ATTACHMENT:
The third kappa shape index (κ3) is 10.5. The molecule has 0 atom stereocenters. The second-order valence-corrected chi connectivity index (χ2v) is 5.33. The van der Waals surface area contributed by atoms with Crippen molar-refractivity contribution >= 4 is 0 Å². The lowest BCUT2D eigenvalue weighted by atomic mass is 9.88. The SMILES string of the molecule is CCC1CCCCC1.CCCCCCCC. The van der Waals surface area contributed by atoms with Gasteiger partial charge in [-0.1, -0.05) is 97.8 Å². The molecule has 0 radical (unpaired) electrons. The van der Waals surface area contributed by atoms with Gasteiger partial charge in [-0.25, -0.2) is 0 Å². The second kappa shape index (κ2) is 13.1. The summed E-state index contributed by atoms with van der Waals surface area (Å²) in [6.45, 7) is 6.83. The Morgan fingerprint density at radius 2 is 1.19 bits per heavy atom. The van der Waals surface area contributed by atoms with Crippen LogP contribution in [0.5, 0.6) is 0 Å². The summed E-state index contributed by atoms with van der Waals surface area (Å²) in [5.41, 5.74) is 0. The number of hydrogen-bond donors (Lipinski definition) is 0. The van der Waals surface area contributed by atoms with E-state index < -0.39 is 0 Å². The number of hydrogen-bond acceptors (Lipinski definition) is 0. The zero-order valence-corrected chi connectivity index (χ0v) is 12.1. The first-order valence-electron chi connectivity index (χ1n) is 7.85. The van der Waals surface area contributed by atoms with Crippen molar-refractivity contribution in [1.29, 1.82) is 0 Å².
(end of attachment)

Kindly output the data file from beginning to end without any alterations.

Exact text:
The third kappa shape index (κ3) is 10.5. The molecule has 0 atom stereocenters. The second-order valence-corrected chi connectivity index (χ2v) is 5.33. The van der Waals surface area contributed by atoms with Crippen molar-refractivity contribution >= 4 is 0 Å². The lowest BCUT2D eigenvalue weighted by atomic mass is 9.88. The SMILES string of the molecule is CCC1CCCCC1.CCCCCCCC. The van der Waals surface area contributed by atoms with Gasteiger partial charge in [-0.1, -0.05) is 97.8 Å². The molecule has 0 radical (unpaired) electrons. The van der Waals surface area contributed by atoms with Gasteiger partial charge in [-0.25, -0.2) is 0 Å². The second kappa shape index (κ2) is 13.1. The summed E-state index contributed by atoms with van der Waals surface area (Å²) in [6.45, 7) is 6.83. The Morgan fingerprint density at radius 2 is 1.19 bits per heavy atom. The van der Waals surface area contributed by atoms with Crippen LogP contribution in [0.5, 0.6) is 0 Å². The summed E-state index contributed by atoms with van der Waals surface area (Å²) in [5.41, 5.74) is 0. The number of hydrogen-bond donors (Lipinski definition) is 0. The van der Waals surface area contributed by atoms with E-state index < -0.39 is 0 Å². The number of hydrogen-bond acceptors (Lipinski definition) is 0. The zero-order valence-corrected chi connectivity index (χ0v) is 12.1. The first-order valence-electron chi connectivity index (χ1n) is 7.85. The van der Waals surface area contributed by atoms with Crippen molar-refractivity contribution in [1.29, 1.82) is 0 Å².